What is a Committal Service?

A guide to committal services and what they can contain.

Last updated: 30 August 2019

People standing at a graveside

What is a committal Service?

A committal service at a funeral is a Christian ritual, most commonly associated with Orthodox and Catholic denominations, though not exclusively. It follows the funeral and involves a selection of prayers and, in some cases, a farewell to the person who has died from the community.

It is often a graveside ritual at the time of the burial, but can also take place in a crematorium following a cremation or at the site of interment for a person’s ashes.

The service itself is meant to commit the person to their final resting place, which is where it gets its name.

What is the rite of committal?

The rite of committal is traditionally the final rite of three associated with a Christian funeral. The first two are the vigil service and the funeral liturgy, which are performed before the funeral and during the funeral respectively.

The rite of committal traditionally closes a Christian funeral and comes when the person is being committed to their final resting place.

What is a committal prayer?

Depending on the denomination of the person who has died, there are a number of prayers that might be said at a committal. The officiating priest will choose appropriate bible readings and prayers, and will usually invite the gathered mourners to join in the Lord’s prayer to end the rite.

Some common committal prayers include those beginning:

  • Because God has chosen to call our brother/sister name from this life to himself, we commit his/her body to the earth/its resting place...
  • In sure and certain hope of the resurrection to eternal life through our Lord Jesus Christ, we commend to Almighty God our brother/sister name, and we commit his/her body to the ground/its resting place…..
  • For a burial at sea - Lord God, by the power of your word you stilled the chaos of the primeval seas, you made the raging waters of the flood subside and calmed the storm on the sea of Galilee. As we commit the body of our brother/sister name to the deep grant him/her peace and tranquillity…

How long does a committal take?

The committal service will usually take about 30 minutes. That time may be longer or shorter, depending on the prayers and readings that are chosen. For a clear idea of how long a committal will take you can talk to the priest you’ve chosen to officiate your loved one’s funeral and discuss potential content for the committal service.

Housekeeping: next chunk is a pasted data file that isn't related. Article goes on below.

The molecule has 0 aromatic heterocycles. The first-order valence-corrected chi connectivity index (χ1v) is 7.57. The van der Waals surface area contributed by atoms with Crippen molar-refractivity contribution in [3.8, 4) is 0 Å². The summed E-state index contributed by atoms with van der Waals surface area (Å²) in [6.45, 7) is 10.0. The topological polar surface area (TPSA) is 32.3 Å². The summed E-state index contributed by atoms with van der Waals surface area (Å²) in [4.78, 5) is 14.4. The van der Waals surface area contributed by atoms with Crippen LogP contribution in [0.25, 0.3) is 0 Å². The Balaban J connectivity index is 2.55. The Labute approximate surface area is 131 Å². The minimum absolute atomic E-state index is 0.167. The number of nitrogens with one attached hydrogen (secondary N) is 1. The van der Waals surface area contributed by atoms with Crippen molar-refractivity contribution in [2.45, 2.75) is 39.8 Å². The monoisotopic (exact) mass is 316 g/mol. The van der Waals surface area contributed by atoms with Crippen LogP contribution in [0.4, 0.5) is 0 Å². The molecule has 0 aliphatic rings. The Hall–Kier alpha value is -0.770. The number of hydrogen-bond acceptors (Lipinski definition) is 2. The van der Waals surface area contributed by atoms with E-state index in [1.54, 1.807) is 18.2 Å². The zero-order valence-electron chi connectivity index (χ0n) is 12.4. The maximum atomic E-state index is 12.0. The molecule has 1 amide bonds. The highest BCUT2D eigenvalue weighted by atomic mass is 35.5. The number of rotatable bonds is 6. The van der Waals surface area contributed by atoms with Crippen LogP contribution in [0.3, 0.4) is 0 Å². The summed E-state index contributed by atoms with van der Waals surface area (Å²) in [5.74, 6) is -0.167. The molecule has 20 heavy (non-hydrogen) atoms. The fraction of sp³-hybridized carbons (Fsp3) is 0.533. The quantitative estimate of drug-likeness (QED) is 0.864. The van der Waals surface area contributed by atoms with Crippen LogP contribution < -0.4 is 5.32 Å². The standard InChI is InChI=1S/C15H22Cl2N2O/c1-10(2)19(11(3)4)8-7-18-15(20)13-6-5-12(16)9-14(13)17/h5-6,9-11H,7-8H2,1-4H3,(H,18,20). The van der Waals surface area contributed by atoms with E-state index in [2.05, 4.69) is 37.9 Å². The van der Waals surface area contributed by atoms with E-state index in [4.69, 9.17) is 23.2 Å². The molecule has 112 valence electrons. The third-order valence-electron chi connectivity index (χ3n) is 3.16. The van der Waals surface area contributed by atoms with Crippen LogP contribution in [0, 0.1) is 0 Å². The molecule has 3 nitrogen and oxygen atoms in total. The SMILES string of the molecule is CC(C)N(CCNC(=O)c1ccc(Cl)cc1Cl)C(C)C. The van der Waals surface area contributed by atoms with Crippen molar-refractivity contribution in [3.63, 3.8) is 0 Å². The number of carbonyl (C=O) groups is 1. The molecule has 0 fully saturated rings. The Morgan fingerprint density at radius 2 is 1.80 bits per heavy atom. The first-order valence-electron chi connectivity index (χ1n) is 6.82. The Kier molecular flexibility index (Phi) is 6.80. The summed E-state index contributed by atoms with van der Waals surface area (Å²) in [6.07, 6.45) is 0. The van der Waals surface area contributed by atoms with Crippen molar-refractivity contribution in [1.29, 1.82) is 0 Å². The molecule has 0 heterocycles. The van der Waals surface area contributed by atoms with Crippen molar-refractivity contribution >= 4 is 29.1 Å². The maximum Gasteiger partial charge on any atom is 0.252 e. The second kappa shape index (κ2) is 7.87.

What is a cremation committal?

The committal at a cremation is the point when the coffin is removed from view at the end of service and mourners begin to leave. This form of a committal will typically happen at all cremations and isn’t the same as the religious rite.

The religious form of a committal can also take place at a cremation and usually takes place before the coffin is removed, though it can sometimes take place when the ashes are going to be interred somewhere; such as a columbarium.

If the family of a person who has died decides to bury their loved one’s ashes they may also choose to have a graveside committal service following the cremation.

What is a Catholic committal service?

A Catholic committal service is an essential part of a Catholic funeral service and comes with the interring of a person to their final resting place following their funeral. That might be a committal at a burial or a committal before their ashes are interred.

There is usually a different selection of prayers for the Catholic committal service, though the general concept remains the same between Catholic committal services and those of other denominations.

What is commendation and committal?

Commendation is a religious rite that usually occurs just before a committal. It can take the form of either a prayer by itself said by the priest, but it could also be a prayer combined with farewells from the community who are invited to stand by the coffin or casket.

An example of the traditional commendation prayer would be as follows:

Into your hands, Father of mercies,
we commend our brother/sister name,
in the sure and certain hope,
that, together with all who have died in Christ,
he (she) will rise with him on the last day,

The committal service isn’t the only religious rite that might take place at a funeral. For more information about religious funerals, we have a wide range of guides. If you’re curious about the future of funerals then we’ve got that covered as well. We also have a look at some more alternative funeral ideas which people have chosen.